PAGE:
How to Keep On Truckin’ Without Those Pesky Illegals

The Tracker Trailer can detect insects in cargo, but the gadget is being marketed to truckers more concerned about stowaways with two legs, not six.

J.R. Irwin, Associate Editor

December 22, 2015

3 Min Read
How to Keep On Truckin’ Without Those Pesky Illegals


Here’s a high-tech addition to Donald Trump’s toolbox of deterrents to illegal immigration: a portable carbon-dioxide detector designed to find people hiding in truck cargo areas.

The maker of the Tracker Trailer CO2 Detector, 360 Advantage, claims the £199 ($297) gadget can detect humans and animals within a 40-ft. (12-m) radius inside the trailer in real time and issue an alert within five seconds via text message, email or Bluetooth connection.

The Tracker Trailer also features gas-reading capability to detect insects in cargo, 360 Advantage says. That could be useful in the transport of foodstuffs or the like, but the device is being marketed to truckers more concerned about stowaways with two legs, not six.

A blurb for the Tracker Trailer appeared a few months back in a newsletter issued by the Freight Transport Assn., a U.K.-based trade association whose members have been besieged by gangs of refugees camped out at Calais, France, where they have made repeated attempts to illegally enter the U.K. in trucks using the Channel Tunnel.

Questions emailed to 360 Advantage about the number of Tracker Trailers in use, and their track record in nabbing illegals, weren’t immediately answered. But any and all technology appears to be overwhelmed at Calais, where truckers are caught in the middle of an escalating crisis.

“I am flabbergasted at what I have seen today,“ Chris Yarsley, an FTA executive based in Brussels, says in a news release issued Dec. 17 by the trade group.

“There were literally thousands of migrants benefiting from the queue of slow-moving traffic on the roads around Calais. They were attacking vehicles; breaking the locks of trucks, slashing roofs of the lorries and climbing in the back of them.

“French Police were highly visible and were taking extreme measures to break up the crowds including using tear gas and closing the motorway in order to control the situation, but appeared to be overwhelmed by the numbers.”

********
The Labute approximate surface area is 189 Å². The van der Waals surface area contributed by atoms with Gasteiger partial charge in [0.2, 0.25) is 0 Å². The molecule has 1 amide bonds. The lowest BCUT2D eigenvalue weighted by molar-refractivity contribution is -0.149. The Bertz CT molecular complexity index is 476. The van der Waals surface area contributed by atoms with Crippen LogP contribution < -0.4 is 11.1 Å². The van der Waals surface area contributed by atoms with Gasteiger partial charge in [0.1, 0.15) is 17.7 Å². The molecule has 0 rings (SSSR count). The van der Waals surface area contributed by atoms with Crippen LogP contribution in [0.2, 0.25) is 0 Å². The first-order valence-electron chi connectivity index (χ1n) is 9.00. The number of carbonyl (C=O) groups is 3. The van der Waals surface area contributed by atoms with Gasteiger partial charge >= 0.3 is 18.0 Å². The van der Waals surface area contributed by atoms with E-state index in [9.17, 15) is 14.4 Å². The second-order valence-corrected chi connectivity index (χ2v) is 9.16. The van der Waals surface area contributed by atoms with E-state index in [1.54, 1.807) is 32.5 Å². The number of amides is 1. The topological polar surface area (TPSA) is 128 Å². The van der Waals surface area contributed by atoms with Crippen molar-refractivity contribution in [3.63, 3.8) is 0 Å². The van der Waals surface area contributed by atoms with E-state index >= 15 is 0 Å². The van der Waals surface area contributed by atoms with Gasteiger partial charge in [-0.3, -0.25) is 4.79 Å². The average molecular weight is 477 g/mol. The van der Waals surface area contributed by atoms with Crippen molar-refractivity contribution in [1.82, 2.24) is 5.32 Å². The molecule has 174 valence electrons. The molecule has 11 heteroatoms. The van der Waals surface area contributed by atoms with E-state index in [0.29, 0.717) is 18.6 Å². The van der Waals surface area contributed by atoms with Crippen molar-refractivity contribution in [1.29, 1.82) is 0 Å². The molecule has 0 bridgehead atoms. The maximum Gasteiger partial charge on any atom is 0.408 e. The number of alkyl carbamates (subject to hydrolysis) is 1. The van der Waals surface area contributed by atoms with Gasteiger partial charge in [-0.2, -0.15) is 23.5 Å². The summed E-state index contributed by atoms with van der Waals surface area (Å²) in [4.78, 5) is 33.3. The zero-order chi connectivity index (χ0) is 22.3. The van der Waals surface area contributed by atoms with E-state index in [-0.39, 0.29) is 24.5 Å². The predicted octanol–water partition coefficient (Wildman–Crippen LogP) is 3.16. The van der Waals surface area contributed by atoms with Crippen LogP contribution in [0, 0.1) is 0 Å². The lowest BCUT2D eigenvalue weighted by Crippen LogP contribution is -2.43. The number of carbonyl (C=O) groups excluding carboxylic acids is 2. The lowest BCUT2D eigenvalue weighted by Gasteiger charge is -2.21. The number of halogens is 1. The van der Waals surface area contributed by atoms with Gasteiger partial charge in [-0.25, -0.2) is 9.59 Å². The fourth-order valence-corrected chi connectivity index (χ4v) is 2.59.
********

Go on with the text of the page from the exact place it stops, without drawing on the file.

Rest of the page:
The refugees don’t appear to be deterred by the long odds of making it to Britain aboard a truck trailer hauled through the Chunnel by rail; many take their chances on foot.

Eurotunnel officials say authorities have blocked more than 37,000 attempts to escape the Continent via the tunnel this year. A handful have walked the 31 miles (50 km), only to be promptly arrested, and at least a dozen have died, many of them hit by trains traveling up to 100 mph (161 km/h).

Besides old-school fences, U.S. authorities rely extensively on person-detection technology including license-plate scanners, mobile X-ray, radar and camera units to catch illegals. The maker of the MicroSearch G3 says the system detects people hiding in vehicles or containers loaded on vehicles by sensing the vibrations caused by the human heartbeat.

I experienced electronic vigilance firsthand about three weeks after the Sept. 11, 2001, terror attacks at the border crossing at Buffalo, NY.

As the GMC Jimmy I was driving was being scanned, an agent shouted to his colleagues, “We got a hot one here!” I was ordered to pull out of the queue and stand inside a cement-block enclosure while being vigorously wanded.

As it turned out, the Border Patrol radiation detector was triggered not by anything in the CUV but by the radioactive isotope injected into my bloodstream days earlier for a treadmill test ordered by my cardiologist.

At least I wasn’t arrested, something that can happen to a truck driver who transports illegal immigrants into the U.K. even without his knowledge. If that doesn’t help sell Tracker Trailers, I don’t know what will.

About the Author(s)

J.R. Irwin

Associate Editor, WardsAuto

Subscribe to a WardsAuto newsletter today!
Get the latest automotive news delivered daily or weekly. With 5 newsletters to choose from, each curated by our Editors, you can decide what matters to you most.

You May Also Like